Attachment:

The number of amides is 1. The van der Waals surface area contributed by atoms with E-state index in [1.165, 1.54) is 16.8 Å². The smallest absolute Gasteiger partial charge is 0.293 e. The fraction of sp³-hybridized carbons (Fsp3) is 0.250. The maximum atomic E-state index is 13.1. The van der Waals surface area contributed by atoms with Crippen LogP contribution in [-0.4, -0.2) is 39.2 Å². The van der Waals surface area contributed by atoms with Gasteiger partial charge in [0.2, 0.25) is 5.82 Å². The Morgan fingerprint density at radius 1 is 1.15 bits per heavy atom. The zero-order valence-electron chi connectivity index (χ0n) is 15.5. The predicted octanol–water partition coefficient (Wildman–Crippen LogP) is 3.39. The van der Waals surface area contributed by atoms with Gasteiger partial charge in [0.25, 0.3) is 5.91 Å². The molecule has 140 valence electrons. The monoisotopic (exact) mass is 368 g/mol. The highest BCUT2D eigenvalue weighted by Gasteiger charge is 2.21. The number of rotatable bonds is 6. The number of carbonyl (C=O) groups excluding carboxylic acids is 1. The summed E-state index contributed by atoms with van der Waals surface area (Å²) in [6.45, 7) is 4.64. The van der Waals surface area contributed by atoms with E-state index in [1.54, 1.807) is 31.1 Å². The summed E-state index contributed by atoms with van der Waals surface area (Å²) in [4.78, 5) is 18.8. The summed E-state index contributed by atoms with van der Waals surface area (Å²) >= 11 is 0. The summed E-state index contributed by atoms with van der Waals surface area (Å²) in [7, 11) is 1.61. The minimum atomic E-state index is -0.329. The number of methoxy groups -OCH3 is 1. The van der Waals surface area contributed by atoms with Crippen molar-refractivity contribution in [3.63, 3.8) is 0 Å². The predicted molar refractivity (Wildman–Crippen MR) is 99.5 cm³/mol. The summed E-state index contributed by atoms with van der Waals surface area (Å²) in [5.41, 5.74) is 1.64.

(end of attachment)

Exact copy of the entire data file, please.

The number of amides is 1. The van der Waals surface area contributed by atoms with E-state index in [1.165, 1.54) is 16.8 Å². The smallest absolute Gasteiger partial charge is 0.293 e. The fraction of sp³-hybridized carbons (Fsp3) is 0.250. The maximum atomic E-state index is 13.1. The van der Waals surface area contributed by atoms with Crippen LogP contribution in [-0.4, -0.2) is 39.2 Å². The van der Waals surface area contributed by atoms with Gasteiger partial charge in [0.2, 0.25) is 5.82 Å². The Morgan fingerprint density at radius 1 is 1.15 bits per heavy atom. The zero-order valence-electron chi connectivity index (χ0n) is 15.5. The predicted octanol–water partition coefficient (Wildman–Crippen LogP) is 3.39. The van der Waals surface area contributed by atoms with Gasteiger partial charge in [0.25, 0.3) is 5.91 Å². The molecule has 140 valence electrons. The monoisotopic (exact) mass is 368 g/mol. The highest BCUT2D eigenvalue weighted by Gasteiger charge is 2.21. The number of rotatable bonds is 6. The number of carbonyl (C=O) groups excluding carboxylic acids is 1. The summed E-state index contributed by atoms with van der Waals surface area (Å²) in [6.45, 7) is 4.64. The van der Waals surface area contributed by atoms with E-state index in [1.54, 1.807) is 31.1 Å². The summed E-state index contributed by atoms with van der Waals surface area (Å²) in [4.78, 5) is 18.8. The summed E-state index contributed by atoms with van der Waals surface area (Å²) >= 11 is 0. The summed E-state index contributed by atoms with van der Waals surface area (Å²) in [7, 11) is 1.61. The minimum atomic E-state index is -0.329. The number of methoxy groups -OCH3 is 1. The van der Waals surface area contributed by atoms with Crippen molar-refractivity contribution in [3.63, 3.8) is 0 Å². The predicted molar refractivity (Wildman–Crippen MR) is 99.5 cm³/mol. The summed E-state index contributed by atoms with van der Waals surface area (Å²) in [5.41, 5.74) is 1.64.